Not sure if that is what you are looking for?
     
    Last edited: Jul 19, 2015
  5. max_torch

    max_torch

    98
    1
    Feb 9, 2014
    My dance pad already does precisely that function. What i am looking for is how to make one from scratch. The most important thing is to be making it from scratch.
    You seem to know something about it's theory could you elaborate? so it has nothing at all to do with capacitance and it is more like the closing of a switch when the foam is pressed? how can that be if the two foils dont actually come into contact? or do they actually make contact because of the holes in the foam?
     
  6. Robert Hill

    Robert Hill

    111
    12
    Mar 5, 2015
    Sorry, obviously missed the bit about it being from scratch.

    I've come into contact with these mats where they are used in care homes to set off an alarm when a resident steps on them (for example an unsteady resident getting out of their chair unaided).

    When one stopped working I opened it up and found foil and foam.

    The call bell system they attach to is normally triggered by a tactile switch so I assumed the mats perform the same function by as you say making contact through the holes in the foam.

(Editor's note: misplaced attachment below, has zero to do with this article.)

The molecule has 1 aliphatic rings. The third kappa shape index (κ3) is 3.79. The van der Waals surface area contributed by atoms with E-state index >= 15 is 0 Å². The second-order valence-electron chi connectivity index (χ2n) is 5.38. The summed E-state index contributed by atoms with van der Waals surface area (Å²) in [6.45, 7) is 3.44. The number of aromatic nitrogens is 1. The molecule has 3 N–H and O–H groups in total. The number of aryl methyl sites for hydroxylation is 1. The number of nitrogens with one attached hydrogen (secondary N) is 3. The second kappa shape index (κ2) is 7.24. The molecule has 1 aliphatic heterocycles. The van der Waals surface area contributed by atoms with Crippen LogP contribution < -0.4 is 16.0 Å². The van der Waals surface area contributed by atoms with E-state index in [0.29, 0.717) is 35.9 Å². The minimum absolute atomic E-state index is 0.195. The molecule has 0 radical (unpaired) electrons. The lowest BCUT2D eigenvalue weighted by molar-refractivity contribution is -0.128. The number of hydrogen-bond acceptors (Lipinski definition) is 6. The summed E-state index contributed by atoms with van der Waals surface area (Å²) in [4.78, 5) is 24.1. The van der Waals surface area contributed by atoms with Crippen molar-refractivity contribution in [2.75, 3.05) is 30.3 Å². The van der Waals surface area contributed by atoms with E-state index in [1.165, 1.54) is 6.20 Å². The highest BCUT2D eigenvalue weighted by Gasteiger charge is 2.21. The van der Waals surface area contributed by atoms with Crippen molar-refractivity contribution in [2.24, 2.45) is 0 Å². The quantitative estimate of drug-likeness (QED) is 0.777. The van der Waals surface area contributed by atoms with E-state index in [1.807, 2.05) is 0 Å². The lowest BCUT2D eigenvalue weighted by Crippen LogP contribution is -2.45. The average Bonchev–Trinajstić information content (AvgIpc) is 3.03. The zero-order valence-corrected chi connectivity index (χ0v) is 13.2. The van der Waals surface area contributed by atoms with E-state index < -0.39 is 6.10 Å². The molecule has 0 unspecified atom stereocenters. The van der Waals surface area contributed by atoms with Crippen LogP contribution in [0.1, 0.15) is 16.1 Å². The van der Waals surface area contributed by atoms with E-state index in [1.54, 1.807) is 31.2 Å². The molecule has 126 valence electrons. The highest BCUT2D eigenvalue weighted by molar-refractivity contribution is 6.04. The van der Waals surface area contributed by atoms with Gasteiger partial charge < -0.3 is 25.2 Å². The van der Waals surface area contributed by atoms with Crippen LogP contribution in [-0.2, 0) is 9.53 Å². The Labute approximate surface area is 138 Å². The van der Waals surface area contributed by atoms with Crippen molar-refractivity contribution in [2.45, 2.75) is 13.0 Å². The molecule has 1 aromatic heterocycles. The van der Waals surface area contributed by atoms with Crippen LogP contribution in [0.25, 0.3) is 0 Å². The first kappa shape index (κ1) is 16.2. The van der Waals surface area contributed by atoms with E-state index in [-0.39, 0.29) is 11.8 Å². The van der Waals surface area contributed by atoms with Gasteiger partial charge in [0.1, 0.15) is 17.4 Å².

This chap makes a cardboard one on the same principle.
    http://m.instructables.com/id/Use-a-DIY-Pressure-Plate-Switch-to-Automate-Your-H/?ALLSTEPS
    I think even if the dance mat works in a different way, using the foil as a switch should work for your purposes. The downside of the foil approach is that it isn't super durable.

    Another option is using conductive threads which I don't know much about but seems cool.
    http://m.instructables.com/id/Fabric-bend-sensor/
     
    Last edited: Jul 19, 2015
  7. Alec_t

    Alec_t

    2,629
    693
    Jul 7, 2015
    A simple CMOS inverter oscillator (power pins not shown) is like this :-
    SensorOsc2.gif
    R1 would be chosen according to the no-load capacitance of the home-made sensor, so as to give a convenient oscillator frequency (a few kHz).
    There are various ways a micro could measure the frequency. One would be something like this :
    Use an input pin with an interrupt-on-change ability,
    apply the oscillator output (a square wave) to the pin,
    whenever an interrupt occurs note the time and clear the interrupt,
    calculate the time intervals between consecutive interrupts,
    average a given number (say 8) of the intervals.​
    You'd then check for a major change in the average.
     
  8. AnalogKid

    AnalogKid

    2,289
    646
    Jun 10, 2015
    The sensor in post #1 is not capacitive. It is a contact switch. The upper and lower pieces of plastic have conductive ink patterns screened on them in orthogonal directions. The center white foam piece is an insulator with holes in it. When pressure is applied, the center foam is compressed and the top and bottom plastic sheets deform into the holes. Conductive lines on the top and bottom sheets touch through the holes. This is a variation of the conductive rubber keypads used in TV remote controls.

    ak
     
  9. max_torch

    max_torch

    98
    1
    Feb 9, 2014
    Thanks for all the feedback so far.. I will perform tests on the device in order to observe that it really is merely a contact switch and not capacitive and I will return with results.